12. Lord Tim

    audio in home studio sounds bad

    I thoroughly endorse what Steve says here. My studio was built in a very small and not particularly great space, but with John's help and some careful planning with another member there, we ended up making a room which has seen a lot of work from mixing to mastering, that's held up internationally. A good lot of stuff I assumed made sense turned out to be wrong, after really getting into how the sound moves around the room, phase cancellations, etc. These guys live and breathe home studio construction and set-up, and I'd say anyone working from a home studio would benefit by even lurking the forum for a couple of days, even without asking questions from the gurus there.
  13. Lord Tim

    So, is the Coffee House a Male Only club?

    I have long hair. I can be a girl, you know, from the back (for the right amount of money, naturally*) * Hey, what can I say? It's tough to make a living as a rock musician these days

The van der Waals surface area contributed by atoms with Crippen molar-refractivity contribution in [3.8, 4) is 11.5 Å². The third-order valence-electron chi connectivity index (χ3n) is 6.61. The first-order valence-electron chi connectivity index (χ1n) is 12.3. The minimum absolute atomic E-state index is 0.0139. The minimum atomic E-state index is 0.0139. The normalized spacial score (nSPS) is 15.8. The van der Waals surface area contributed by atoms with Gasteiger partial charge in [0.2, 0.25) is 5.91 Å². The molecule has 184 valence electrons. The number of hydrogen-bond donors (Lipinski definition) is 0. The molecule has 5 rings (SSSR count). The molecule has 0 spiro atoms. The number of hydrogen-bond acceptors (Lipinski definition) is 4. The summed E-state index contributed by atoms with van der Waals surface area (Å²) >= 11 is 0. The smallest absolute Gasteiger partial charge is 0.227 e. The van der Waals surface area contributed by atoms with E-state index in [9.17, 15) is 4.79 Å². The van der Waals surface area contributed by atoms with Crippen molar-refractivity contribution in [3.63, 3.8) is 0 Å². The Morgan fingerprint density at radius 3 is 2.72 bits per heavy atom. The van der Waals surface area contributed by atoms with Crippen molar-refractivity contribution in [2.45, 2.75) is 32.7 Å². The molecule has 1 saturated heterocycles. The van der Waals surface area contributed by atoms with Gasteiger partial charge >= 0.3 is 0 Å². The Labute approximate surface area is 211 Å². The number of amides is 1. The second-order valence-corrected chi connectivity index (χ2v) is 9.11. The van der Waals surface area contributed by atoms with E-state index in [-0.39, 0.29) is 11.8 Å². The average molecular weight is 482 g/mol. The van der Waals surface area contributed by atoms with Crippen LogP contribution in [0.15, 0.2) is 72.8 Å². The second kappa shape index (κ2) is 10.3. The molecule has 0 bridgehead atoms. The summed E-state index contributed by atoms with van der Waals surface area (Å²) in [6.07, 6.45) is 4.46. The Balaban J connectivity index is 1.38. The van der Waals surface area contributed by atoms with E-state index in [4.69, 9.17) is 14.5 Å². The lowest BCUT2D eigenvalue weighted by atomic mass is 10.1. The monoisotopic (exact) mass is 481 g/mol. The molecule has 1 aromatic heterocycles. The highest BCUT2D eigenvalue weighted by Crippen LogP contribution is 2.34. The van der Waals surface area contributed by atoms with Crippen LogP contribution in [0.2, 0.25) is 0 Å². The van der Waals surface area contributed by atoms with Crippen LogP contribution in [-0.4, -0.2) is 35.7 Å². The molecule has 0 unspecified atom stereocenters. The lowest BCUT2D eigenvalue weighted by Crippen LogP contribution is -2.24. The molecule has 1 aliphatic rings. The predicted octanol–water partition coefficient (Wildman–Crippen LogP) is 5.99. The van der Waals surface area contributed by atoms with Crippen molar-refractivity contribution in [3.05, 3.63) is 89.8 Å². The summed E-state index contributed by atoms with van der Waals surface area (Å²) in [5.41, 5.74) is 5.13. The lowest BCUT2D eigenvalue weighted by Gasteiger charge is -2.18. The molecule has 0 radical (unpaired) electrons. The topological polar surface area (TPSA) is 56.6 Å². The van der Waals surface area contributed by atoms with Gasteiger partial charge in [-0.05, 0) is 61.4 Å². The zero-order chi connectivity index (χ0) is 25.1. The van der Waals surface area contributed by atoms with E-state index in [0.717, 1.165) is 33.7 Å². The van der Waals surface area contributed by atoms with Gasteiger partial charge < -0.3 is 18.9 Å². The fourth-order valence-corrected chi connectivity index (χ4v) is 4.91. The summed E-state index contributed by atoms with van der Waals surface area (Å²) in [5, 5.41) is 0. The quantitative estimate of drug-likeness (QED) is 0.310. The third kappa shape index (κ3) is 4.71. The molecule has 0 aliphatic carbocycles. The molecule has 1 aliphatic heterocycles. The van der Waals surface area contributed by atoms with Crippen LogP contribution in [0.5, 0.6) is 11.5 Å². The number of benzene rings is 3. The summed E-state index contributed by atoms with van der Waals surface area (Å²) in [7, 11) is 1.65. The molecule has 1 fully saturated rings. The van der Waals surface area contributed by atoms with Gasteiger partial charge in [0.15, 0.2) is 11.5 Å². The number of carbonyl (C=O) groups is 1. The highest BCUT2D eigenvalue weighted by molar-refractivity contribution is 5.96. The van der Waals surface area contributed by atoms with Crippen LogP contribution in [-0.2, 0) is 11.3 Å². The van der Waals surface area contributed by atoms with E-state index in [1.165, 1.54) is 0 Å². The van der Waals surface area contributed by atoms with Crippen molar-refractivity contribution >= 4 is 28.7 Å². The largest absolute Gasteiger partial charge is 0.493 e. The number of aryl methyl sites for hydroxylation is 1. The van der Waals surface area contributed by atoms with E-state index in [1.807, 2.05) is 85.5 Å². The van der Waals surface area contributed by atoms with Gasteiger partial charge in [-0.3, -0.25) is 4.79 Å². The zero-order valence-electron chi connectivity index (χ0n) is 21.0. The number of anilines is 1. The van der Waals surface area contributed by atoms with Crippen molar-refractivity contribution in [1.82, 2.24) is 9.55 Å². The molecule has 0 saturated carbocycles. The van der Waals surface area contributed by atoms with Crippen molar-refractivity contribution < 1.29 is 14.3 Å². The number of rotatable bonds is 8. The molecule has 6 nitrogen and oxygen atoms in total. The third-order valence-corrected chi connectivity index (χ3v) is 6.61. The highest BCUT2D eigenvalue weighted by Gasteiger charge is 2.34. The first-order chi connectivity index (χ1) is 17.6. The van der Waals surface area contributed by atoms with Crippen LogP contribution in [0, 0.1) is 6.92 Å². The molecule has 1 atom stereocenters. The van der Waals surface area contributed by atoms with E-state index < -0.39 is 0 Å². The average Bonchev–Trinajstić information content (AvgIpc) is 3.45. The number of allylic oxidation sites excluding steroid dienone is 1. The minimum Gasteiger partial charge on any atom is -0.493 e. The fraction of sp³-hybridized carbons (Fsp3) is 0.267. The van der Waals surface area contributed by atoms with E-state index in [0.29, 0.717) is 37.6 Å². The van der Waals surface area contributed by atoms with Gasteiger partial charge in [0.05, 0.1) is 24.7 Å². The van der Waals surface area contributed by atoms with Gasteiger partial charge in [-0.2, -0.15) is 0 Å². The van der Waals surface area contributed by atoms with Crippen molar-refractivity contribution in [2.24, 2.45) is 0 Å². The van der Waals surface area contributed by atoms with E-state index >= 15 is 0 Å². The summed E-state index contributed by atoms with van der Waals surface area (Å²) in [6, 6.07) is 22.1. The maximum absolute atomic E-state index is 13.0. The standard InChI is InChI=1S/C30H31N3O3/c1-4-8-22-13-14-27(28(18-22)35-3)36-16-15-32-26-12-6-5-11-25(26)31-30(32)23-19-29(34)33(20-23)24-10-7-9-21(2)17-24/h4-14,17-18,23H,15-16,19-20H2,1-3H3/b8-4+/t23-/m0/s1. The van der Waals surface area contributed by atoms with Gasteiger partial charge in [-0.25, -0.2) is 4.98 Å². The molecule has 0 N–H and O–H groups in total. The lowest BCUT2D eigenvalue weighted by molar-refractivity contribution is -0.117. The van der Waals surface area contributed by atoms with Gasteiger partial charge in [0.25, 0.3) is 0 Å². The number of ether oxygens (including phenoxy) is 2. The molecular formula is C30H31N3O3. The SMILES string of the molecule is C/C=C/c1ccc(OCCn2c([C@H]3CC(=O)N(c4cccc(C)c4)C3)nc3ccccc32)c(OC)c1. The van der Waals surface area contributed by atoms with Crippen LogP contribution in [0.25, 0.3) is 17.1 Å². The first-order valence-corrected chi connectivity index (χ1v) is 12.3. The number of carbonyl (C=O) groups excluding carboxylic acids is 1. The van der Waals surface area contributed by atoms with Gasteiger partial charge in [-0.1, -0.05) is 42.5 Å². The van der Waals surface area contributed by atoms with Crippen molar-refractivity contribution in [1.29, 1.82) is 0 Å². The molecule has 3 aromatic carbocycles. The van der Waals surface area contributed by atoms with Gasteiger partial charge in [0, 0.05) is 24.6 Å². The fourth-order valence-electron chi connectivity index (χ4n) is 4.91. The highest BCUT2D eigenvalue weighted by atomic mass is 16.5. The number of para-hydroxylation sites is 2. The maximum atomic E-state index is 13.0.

14. I was doing a bunch of Sidechain stuff with Sonitus about 2 days ago - worked as intended for me.
  15. Lord Tim

    Tightening up Rhythm Guitars

    Just did some testing then. Melodyne on a DI track is pretty spot on for the most part (as with any kind of transient detection, you'll need to do some cleanup work, of course - you can see below the chord at the start of the 3rd bar being a 16th late, and the mute at the start of the 4th bar being slightly late due to the transient being detected early): On already distorted guitars (this is a super-fast thrash song), it's a complete write-off: Audosnap was pretty similar results for both. If you're not playing with a lot of gain and you have very clear definition between each pickstroke for your processed guitars, you migggghhhtt get away with it, but the moment you get past a certain speed and add on distortion... yeah, don't bother. DI guitar and reamp/VST after, or not at all. Now this song was pretty tight already to my ear but I tried a section where I quantized everything. It was marginally tighter sounding, but it lost so much energy from the drums and guitar pushing and pulling against each other, it wasn't worth that extra 5% tightness. There is absolutely a time and place to get things super locked in, but I really recommend being selective about how far it's pushed for sure.